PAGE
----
The Malta Independent 4 December 2020, Friday

TMID Editorial: Repubblika and Jason Azzopardi

Friday, 20 November 2020, 08:00 Last update: about 13 days ago

Imagine a Non-Governmental Organisation which holds events, sends press statements and organises protests on matters pertaining to the environment, particularly on issues related to development and over-development.

It attacks massive projects, saying they will take up more of our open spaces and countryside and add burdens to the infrastructure. It goes to court to raise more public awareness too. It speaks up to highlight the detrimental effects that such projects will have on our quality of life.


This NGO builds a name for itself as being the voice of dissent against all that is related to the construction industry.

Then an idea about a new project is made public, but the NGO remains silent. It does not hold protests, does not open court cases and does not issue press releases. And it’s all because the developer in question is someone close to the NGO and it does not want to hurt him.

All the good work that had been carried out previously by that NGO would be lost in the blink of an eye. It would lose most, if not all, of its credibility.

The same thing has happened to civil society group Repubblika when it has remained silent on reports about Nationalist MP and lawyer Jason Azzopardi these last few weeks.

Azzopardi has admitted to staying at the Hilton Tel Aviv for free during a trip to Israel in 2017. His stay was “taken care of” by the Tumas Group which, at the time, had Yorgen Fenech as one of its directors. Fenech is now accused of masterminding the murder of Daphne Caruana Galizia, with Azzopardi appearing parte civile for the family in all proceedings related to the assassination.

Since its inception following the murder, Repubblika has rightly so been vocal on many fronts to highlight important issues. Just a quick look through emails received from the group in the last months shows the widespread interests it has – education, racism, the status of forces agreement (SOFA), deaths in prison, migration and construction industry incidents are just a few of the subjects tackled.

But the group’s major emphasis has always been the rule of law, justice, abuse by people in positions of power and ethical standards by politicians. It has issued statements about Robert Abela, Joseph Muscat, Konrad Mizzi and Keith Schembri, the Electrogas deal, the VGH contracts and the Venice Commission report and even called for the resignation of the principal permanent secretary Mario Cutajar because of something his brother is allegedly involved in.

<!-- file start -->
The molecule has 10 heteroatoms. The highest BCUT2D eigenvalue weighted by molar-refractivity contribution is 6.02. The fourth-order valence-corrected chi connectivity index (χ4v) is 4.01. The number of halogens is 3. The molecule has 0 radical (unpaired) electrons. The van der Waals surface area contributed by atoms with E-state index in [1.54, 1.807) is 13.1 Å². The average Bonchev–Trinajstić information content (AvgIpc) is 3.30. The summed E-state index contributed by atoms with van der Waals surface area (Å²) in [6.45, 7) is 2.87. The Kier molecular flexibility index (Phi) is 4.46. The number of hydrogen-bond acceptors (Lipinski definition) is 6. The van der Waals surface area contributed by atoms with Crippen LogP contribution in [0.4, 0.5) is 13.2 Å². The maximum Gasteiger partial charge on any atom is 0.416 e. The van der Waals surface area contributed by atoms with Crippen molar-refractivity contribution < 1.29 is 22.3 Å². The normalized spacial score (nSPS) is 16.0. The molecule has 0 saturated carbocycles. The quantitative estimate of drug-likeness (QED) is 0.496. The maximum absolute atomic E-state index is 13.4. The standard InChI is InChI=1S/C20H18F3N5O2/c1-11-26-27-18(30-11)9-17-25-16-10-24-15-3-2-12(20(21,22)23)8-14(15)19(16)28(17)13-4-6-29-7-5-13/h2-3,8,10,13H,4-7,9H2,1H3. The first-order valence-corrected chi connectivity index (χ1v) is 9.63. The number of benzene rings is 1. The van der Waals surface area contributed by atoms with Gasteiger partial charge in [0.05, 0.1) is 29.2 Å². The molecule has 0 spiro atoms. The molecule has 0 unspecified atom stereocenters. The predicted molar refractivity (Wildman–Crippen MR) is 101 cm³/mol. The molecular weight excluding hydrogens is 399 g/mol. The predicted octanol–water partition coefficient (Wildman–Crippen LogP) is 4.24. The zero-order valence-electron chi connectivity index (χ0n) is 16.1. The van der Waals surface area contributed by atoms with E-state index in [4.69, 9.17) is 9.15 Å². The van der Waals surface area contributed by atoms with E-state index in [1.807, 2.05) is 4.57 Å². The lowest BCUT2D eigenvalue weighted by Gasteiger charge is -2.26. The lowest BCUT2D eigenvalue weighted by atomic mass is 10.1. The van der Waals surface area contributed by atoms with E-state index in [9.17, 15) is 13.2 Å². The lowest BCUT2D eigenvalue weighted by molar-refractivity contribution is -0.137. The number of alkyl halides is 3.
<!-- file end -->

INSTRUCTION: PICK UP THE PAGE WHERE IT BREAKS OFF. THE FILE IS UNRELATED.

Yet it had nothing to say about Jason Azzopardi. No statement, no reprimand, no pointing of fingers at the breach of ethics, much less a call for a resignation. We’re sure that, had a Labour minister or top official been found to have stayed in a hotel with expenses paid by a businessman, Repubblika would have been the first to accuse that politician of (at least) breaching ethics.

But, just like that environmental NGO, it chose to remain silent when a scandal hit close to home.

Maybe it’s because Azzopardi, as a lawyer, has represented it in court, not only in Malta. But this, then, should have been the reason why a supposedly non-partisan organisation should not have employed the services of a politician for its legal battles. It should have gone for a lawyer who is not linked to any political party so as to keep its distance from partisan politics, and to remain free to criticise should a scandal be unearthed, as happened to Azzopardi.

By choosing Azzopardi, it showed bias. By choosing not to criticise Azzopardi, it lost credibility.


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